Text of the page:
Retraction of MR3437893 and MR348182

I have regretfully retracted my two reviews for Mathematical Reviews (MathSciNet) of Andrea Del Centina's article "Poncelet's porism: a long story of renewed discoveries." Without informing or consulting me, MR edited the reviews between submission and publication in ways that I believe exceeded their reasonable editorial discretion, so that the published version did not fairly represent my words and assessments. I requested some changes to MR's published version to correct this, and offered to work with MR to resolve any outstanding concerns. The Executive Editor rejected the option of correcting the review, and did not explain his decision to me. I believe the alternative of retraction was both avoidable and unfortunate. MR policy requires that the full reviews as initially published remain online in perpetuity, so I include here my proposed correction to represent what I would have preferred to appear under my name in MathSciNet.


Andrea Del Centina, ``Poncelet's porism: a long story of renewed discoveries, I.'' Arch. Hist. Exact Sci. (2016) 70:1-122. DOI 10.1007/s00407-015-0163-y.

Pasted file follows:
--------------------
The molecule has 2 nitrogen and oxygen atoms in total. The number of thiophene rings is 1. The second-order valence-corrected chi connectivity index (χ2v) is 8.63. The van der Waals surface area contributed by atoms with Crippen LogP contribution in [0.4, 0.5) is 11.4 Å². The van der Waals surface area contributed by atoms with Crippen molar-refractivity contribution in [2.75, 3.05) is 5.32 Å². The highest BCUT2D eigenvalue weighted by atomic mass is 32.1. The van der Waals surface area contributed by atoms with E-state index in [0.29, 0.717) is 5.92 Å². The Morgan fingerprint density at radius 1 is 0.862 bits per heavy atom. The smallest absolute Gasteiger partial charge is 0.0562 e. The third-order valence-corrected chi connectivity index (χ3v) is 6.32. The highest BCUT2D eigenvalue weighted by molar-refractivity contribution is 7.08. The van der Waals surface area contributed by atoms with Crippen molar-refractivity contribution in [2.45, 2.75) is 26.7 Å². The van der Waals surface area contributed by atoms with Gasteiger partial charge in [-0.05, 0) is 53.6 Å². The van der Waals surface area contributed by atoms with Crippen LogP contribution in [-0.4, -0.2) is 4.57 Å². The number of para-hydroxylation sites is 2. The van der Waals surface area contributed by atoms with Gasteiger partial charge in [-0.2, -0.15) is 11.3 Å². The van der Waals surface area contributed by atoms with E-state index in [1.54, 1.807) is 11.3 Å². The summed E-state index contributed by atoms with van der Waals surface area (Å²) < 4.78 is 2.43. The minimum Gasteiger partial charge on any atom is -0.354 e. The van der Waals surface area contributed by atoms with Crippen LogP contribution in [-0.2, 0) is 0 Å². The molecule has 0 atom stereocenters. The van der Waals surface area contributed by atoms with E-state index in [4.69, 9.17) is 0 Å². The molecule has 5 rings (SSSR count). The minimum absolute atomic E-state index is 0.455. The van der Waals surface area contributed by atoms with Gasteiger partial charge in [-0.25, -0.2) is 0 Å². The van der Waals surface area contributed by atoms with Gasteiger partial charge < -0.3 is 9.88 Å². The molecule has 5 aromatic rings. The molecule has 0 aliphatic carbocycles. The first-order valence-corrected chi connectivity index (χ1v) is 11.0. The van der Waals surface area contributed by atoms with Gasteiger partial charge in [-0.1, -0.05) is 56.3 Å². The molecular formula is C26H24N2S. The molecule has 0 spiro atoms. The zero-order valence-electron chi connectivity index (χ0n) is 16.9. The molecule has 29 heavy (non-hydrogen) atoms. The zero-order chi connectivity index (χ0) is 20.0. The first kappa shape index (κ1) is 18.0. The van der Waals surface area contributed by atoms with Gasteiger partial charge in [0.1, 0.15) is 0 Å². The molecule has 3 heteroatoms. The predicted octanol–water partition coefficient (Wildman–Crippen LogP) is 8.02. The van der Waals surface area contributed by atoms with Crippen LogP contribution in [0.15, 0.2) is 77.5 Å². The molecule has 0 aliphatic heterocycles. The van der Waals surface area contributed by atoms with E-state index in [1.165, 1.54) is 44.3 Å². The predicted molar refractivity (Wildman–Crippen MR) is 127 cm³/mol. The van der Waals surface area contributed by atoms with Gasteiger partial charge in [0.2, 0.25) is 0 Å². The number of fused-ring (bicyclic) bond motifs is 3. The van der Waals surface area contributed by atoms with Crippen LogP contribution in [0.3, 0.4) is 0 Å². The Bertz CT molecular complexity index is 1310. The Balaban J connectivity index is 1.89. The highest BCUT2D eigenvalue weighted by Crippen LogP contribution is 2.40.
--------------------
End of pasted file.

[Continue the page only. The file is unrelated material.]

This is the first installment of a two-part paper examining what Del Centina calls Poncelet's porism or, more frequently, Poncelet's closure theorem (or simply PCT). The theorem asserts that for any pair of conics in the plane there are either no polygons inscribed in one and circumscribed about the other or there are infinitely many such polygons. While inscription and circumscription problems date to antiquity, Del Centina situates in the mid-eighteenth century the first research into so-called inter-scription (simultaneous inscription and circumscription) problems beyond the straightforward case of concentric circles. Inter-scription (and related) problems became newly significant with the advent of projective geometry, and took on further meanings and interpretations with the development of modern algebraic geometry.